The first purchase was a big one – a top of the line Fortus 400 FDM machine from Stratasys.

At that point, the lead time for the machines was about a month – far too long for Hlavin to wait. So he arranged for Stratasys to print any parts he might need in the meantime.

Hlavin put them to work immediately.

Thogus was in the midst of a bid for plastic bottle job and was set to go about it in the traditional method – submitting a price quote, a few specs and a sample of the plastics to be used. Instead, Hlavin decided to put 3-D printing to the test.

"We had Stratasys print the part the way the company designed it, but the design didn't work," he said.

This is a common problem for new designs, he explained, but one that usually isn't discovered until long after the deal has been signed. Hlavin decided to capitalize on that early discovery.

"Since we found the problem and we had the engineering staff, we re-designed the part, printed a prototype and brought it to the meeting," he said. "20 minutes later, we got a call from the company, freaking out. They'd never seen anything like it."

A week after that, the deal was signed, bringing in $600,000 before the first machine was even assembled.

Hlavin called Stratasys the next day and ordered a second Fortus.

From Modeling to Manufacturing

As Hlavin began collecting printers and engineers for his new additive-driven process, he opened the rapid prototyping shop up to his employees to experiment and print tools for the shop. Anything they could design that helped them do their jobs better, he said, was free to print.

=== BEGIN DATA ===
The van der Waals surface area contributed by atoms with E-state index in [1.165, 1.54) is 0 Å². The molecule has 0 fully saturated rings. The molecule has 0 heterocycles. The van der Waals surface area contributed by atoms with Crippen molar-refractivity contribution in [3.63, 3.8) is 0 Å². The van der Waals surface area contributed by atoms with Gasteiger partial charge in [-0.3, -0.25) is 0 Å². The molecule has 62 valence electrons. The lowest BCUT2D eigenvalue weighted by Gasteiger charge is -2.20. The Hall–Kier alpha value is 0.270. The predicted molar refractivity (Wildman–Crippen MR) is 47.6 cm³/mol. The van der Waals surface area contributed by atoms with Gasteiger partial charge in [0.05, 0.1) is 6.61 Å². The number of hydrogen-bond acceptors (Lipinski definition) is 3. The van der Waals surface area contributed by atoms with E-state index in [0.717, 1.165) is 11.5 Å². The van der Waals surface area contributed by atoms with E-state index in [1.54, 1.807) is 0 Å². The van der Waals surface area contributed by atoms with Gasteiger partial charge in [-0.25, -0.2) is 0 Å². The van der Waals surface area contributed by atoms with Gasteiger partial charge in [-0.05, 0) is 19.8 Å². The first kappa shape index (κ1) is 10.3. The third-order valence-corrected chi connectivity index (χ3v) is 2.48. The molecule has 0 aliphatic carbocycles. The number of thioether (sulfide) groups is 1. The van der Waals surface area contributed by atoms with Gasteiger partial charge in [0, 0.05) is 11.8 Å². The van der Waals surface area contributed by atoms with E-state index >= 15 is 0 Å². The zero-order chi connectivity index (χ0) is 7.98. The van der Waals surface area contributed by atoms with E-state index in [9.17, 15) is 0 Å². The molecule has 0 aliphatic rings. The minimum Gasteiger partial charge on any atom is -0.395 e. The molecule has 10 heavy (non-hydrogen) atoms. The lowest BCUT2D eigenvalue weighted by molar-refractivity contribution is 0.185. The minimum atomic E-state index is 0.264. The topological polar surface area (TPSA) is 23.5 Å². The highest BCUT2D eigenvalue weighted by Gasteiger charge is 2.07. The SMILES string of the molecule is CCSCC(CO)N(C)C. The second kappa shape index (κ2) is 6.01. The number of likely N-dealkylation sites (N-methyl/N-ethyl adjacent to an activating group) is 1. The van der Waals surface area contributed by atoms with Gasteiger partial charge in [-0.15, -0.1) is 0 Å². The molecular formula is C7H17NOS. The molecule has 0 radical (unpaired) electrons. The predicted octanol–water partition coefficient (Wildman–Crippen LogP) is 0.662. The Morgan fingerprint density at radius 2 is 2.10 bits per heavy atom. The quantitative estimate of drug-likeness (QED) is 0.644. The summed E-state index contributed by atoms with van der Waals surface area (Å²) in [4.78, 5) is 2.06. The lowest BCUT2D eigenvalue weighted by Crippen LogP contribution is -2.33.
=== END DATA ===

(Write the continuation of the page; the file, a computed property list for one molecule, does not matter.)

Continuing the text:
Soon custom safety guards and 5s workstations, even specialized tools for their robots began popping up on machines across the factory. Hlavin even ordered a unique mix of bright yellow safety plastic for the guards.

The benefit of these tools added up pretty quickly.

In that first year, Hlavin said, those 3-D printed tools were saving the company $150,000 from the expensive custom metal pieces that would have been ordered in their place – not to mention the time saved by printing them in house.

And that sparked a new idea.

3-D printed safety guard
Thogus employees and engineers print custom safety guards for the machines -- pictured here in yellow -- which saves the company about $150,000 per year.

"I thought, if I need these parts, if they benefit my business, then so do the other 8,000 molders. So do machine shops. So do manufacturing companies.

And that was when rp+m was born.

rp+m branched off from Thogus as an independent company in 2011 under Hlavin's leadership and is on pace to become what he sees as "the Kinkos of parts" – an all purpose manufacturer of diverse pieces and assemblies to suit a full range of industries.

And this matched with the broad experience and expertise of Thogus, he said, will be the driver of his expanding enterprise in the future.

"We're going to new clients now, we're selling engineering services, rapid prototyping and finished, customized products," he said.

"This is much more than just prototyping. There's really something here."

3d printing enewsletter

Hide comments

Comments

  • Allowed HTML tags: <em> <strong> <blockquote> <br> <p>

Plain text

  • No HTML tags allowed.
  • Web page addresses and e-mail addresses turn into links automatically.
  • Lines and paragraphs break automatically.
Publish